Results from the Data Management Healthcheck 2010 – a global survey into the healthcare industry’s ongoing strategies for managing their IT systems – found that only 25 per cent of healthcare organisations had a specific CO2 target to reduce their carbon emissions. 29 per cent of respondents were unaware of a CO2 target, if it did exist.
The survey also asked respondents (healthcare IT professionals from all over the world, but primarily from the United States and United Kingdom) what they were doing to reduce their organisations’ IT carbon footprints specifically. Only 16 per cent of respondents said they monitored energy consumption across their IT infrastructures on an ongoing basis against pre-set targets. Less than three per cent claimed to use a carbon-offset scheme.
“Prior to the recession, ’green IT’ was definitely en vogue. Yet the survey results suggest a shift in priorities, namely that green IT is not a primary focus for healthcare IT professionals at the moment,” said John McCann, Director of Marketing at BridgeHead Software. “Although reducing the carbon footprint from their IT infrastructures may not be not a specific objective, any green benefits certainly seem a welcome by-product of other cost-saving activities, such as, for example, Healthcare Storage Virtualization [HSV].”
McCann added, “Although HSV is best known for its technological benefits (simplifying data migration, enhancing content access, maximising storage resource utilisation, etcetera), it also offers some green merit as a secondary benefit by helping to alleviate the burden of healthcare data being kept ‘powered-on’ on the primary store. In our survey, nearly 40 per cent of respondents said they were employing server and/or storage virtualization to minimise the number of physical servers in use and maximise the efficiency of their existing storage assets which, in turn, delays the need for hardware upgrades. This mindset is certainly a step in the right direction and many healthcare organisations are starting to adopt this approach. Our experience at BridgeHead Software suggests the majority of healthcare data is rarely accessed and, therefore, many healthcare organisations are spending a lot of time, effort and money attempting to keep unnecessary data online which requires not only the storage hardware itself (and associated infrastructure, e.g. air conditioning units), but also vast power consumption. Longer term, we hope to see a more pragmatic approach to managing data that will contribute to a reduced carbon footprint.”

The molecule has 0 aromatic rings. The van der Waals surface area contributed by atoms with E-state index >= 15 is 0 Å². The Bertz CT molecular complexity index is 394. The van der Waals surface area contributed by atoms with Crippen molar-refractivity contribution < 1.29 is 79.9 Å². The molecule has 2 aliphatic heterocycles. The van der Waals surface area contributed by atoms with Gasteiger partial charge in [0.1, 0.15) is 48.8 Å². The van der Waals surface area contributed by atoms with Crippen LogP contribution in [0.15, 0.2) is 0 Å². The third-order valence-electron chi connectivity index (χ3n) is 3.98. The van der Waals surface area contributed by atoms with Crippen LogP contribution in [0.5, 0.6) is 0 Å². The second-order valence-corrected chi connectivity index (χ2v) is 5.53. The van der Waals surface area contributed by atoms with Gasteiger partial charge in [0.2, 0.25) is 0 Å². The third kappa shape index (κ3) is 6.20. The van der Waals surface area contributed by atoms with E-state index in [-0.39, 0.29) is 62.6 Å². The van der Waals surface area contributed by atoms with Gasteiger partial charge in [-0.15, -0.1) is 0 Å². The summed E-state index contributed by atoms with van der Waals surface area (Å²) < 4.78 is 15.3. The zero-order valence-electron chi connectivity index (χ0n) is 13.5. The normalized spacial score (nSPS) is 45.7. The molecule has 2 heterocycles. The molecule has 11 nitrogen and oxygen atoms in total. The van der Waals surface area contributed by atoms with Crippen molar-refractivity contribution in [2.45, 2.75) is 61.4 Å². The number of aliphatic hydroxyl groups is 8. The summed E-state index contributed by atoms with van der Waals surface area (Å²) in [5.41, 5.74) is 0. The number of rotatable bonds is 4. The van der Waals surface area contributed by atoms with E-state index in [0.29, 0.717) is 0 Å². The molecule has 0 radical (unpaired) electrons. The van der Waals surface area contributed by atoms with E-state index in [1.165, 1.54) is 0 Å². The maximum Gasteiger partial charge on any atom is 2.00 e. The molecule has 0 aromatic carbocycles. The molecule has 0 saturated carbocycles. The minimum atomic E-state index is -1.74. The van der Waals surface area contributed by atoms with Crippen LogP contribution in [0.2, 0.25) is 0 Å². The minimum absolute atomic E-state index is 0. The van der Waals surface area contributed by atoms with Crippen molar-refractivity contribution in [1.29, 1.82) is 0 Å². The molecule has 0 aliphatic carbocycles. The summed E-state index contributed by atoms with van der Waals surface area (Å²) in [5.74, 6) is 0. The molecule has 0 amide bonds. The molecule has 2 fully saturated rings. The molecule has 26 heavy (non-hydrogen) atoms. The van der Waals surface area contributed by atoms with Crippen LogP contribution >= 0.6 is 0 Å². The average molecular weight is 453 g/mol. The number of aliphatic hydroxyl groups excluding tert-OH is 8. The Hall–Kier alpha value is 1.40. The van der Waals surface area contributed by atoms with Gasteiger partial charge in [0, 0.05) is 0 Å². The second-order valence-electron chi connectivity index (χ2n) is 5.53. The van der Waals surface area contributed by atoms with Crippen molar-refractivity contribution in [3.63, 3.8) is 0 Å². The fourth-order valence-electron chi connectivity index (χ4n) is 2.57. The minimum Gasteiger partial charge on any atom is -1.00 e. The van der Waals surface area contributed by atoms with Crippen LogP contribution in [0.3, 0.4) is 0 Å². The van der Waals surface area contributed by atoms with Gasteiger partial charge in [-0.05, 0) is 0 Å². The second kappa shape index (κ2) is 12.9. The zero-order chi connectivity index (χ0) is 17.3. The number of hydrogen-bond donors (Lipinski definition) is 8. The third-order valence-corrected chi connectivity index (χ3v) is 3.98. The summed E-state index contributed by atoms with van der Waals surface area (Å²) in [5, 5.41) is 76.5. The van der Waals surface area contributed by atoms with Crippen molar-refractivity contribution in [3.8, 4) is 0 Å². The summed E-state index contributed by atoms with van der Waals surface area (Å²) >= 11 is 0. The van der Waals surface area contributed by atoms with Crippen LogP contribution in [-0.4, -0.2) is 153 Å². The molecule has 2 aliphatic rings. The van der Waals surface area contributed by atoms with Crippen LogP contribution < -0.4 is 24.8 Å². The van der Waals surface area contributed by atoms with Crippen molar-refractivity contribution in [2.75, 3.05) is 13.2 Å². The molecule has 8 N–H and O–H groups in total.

Despite the survey results, carbon reduction is considered to be a hot-button issue for healthcare institutions all over the world. In the United Kingdom, the National Health Service’s (NHS’s) Carbon Reduction Strategy for England (CRS) mandates that the NHS must reduce its existing carbon footprint by 80 per cent by 2050 to meet government CO2 targets. To stay on-track for this target, the NHS must reduce carbon emissions by 10 percent by 2015 (based on a 2007 baseline).
The Data Management Healthcheck 2010, concluded in early April, gauged the industry’s readiness for (and responses to) the explosive growth of information technologies and data they produce. Survey results on the healthcare industry’s approaches to the exponentially increasing volumes of clinical data will be announced in coming weeks.